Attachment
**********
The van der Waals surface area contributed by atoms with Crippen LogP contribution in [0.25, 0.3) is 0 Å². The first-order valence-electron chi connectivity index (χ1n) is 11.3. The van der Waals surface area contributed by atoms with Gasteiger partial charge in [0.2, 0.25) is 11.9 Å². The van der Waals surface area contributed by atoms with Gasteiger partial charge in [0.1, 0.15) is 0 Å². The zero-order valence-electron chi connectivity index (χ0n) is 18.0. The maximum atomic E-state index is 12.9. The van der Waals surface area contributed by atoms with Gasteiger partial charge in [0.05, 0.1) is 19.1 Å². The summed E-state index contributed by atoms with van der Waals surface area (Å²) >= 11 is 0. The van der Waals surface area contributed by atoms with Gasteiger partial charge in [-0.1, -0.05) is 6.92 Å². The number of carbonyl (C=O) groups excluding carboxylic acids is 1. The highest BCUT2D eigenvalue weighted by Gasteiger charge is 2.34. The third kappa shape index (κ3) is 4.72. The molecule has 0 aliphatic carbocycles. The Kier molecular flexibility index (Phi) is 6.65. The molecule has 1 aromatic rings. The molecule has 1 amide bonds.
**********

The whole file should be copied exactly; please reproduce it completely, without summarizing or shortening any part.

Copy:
The van der Waals surface area contributed by atoms with Crippen LogP contribution in [0.25, 0.3) is 0 Å². The first-order valence-electron chi connectivity index (χ1n) is 11.3. The van der Waals surface area contributed by atoms with Gasteiger partial charge in [0.2, 0.25) is 11.9 Å². The van der Waals surface area contributed by atoms with Gasteiger partial charge in [0.1, 0.15) is 0 Å². The zero-order valence-electron chi connectivity index (χ0n) is 18.0. The maximum atomic E-state index is 12.9. The van der Waals surface area contributed by atoms with Gasteiger partial charge in [0.05, 0.1) is 19.1 Å². The summed E-state index contributed by atoms with van der Waals surface area (Å²) >= 11 is 0. The van der Waals surface area contributed by atoms with Gasteiger partial charge in [-0.1, -0.05) is 6.92 Å². The number of carbonyl (C=O) groups excluding carboxylic acids is 1. The highest BCUT2D eigenvalue weighted by Gasteiger charge is 2.34. The third kappa shape index (κ3) is 4.72. The molecule has 0 aliphatic carbocycles. The Kier molecular flexibility index (Phi) is 6.65. The molecule has 1 aromatic rings. The molecule has 1 amide bonds.